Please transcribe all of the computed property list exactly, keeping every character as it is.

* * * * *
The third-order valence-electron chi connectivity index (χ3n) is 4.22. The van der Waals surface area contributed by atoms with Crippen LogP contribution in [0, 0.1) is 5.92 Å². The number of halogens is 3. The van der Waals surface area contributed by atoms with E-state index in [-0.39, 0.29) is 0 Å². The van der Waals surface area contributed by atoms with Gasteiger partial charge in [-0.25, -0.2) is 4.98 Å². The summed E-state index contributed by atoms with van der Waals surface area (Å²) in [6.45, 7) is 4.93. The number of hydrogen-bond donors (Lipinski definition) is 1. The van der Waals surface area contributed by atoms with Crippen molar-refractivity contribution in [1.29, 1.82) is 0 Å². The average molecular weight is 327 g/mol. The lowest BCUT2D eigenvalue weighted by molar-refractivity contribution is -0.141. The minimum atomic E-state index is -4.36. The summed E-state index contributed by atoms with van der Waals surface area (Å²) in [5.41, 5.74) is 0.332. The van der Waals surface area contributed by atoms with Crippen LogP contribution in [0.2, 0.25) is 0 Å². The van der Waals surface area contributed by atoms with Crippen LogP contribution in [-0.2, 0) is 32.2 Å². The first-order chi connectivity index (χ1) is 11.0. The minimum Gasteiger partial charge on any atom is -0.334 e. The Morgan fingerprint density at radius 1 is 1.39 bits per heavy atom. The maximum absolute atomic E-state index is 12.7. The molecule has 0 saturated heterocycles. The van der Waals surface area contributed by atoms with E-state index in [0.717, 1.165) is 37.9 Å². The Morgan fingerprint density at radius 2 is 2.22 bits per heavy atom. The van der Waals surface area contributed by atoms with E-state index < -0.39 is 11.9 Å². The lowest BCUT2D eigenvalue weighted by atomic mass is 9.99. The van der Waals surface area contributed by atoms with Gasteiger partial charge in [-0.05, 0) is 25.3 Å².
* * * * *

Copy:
The third-order valence-electron chi connectivity index (χ3n) is 4.22. The van der Waals surface area contributed by atoms with Crippen LogP contribution in [0, 0.1) is 5.92 Å². The number of halogens is 3. The van der Waals surface area contributed by atoms with E-state index in [-0.39, 0.29) is 0 Å². The van der Waals surface area contributed by atoms with Gasteiger partial charge in [-0.25, -0.2) is 4.98 Å². The summed E-state index contributed by atoms with van der Waals surface area (Å²) in [6.45, 7) is 4.93. The number of hydrogen-bond donors (Lipinski definition) is 1. The van der Waals surface area contributed by atoms with Crippen molar-refractivity contribution in [1.29, 1.82) is 0 Å². The average molecular weight is 327 g/mol. The lowest BCUT2D eigenvalue weighted by molar-refractivity contribution is -0.141. The minimum atomic E-state index is -4.36. The summed E-state index contributed by atoms with van der Waals surface area (Å²) in [5.41, 5.74) is 0.332. The van der Waals surface area contributed by atoms with Crippen LogP contribution in [0.2, 0.25) is 0 Å². The van der Waals surface area contributed by atoms with Crippen LogP contribution in [-0.2, 0) is 32.2 Å². The first-order chi connectivity index (χ1) is 11.0. The minimum Gasteiger partial charge on any atom is -0.334 e. The Morgan fingerprint density at radius 1 is 1.39 bits per heavy atom. The maximum absolute atomic E-state index is 12.7. The molecule has 0 saturated heterocycles. The van der Waals surface area contributed by atoms with E-state index in [0.717, 1.165) is 37.9 Å². The Morgan fingerprint density at radius 2 is 2.22 bits per heavy atom. The van der Waals surface area contributed by atoms with E-state index < -0.39 is 11.9 Å². The lowest BCUT2D eigenvalue weighted by atomic mass is 9.99. The van der Waals surface area contributed by atoms with Gasteiger partial charge in [-0.05, 0) is 25.3 Å².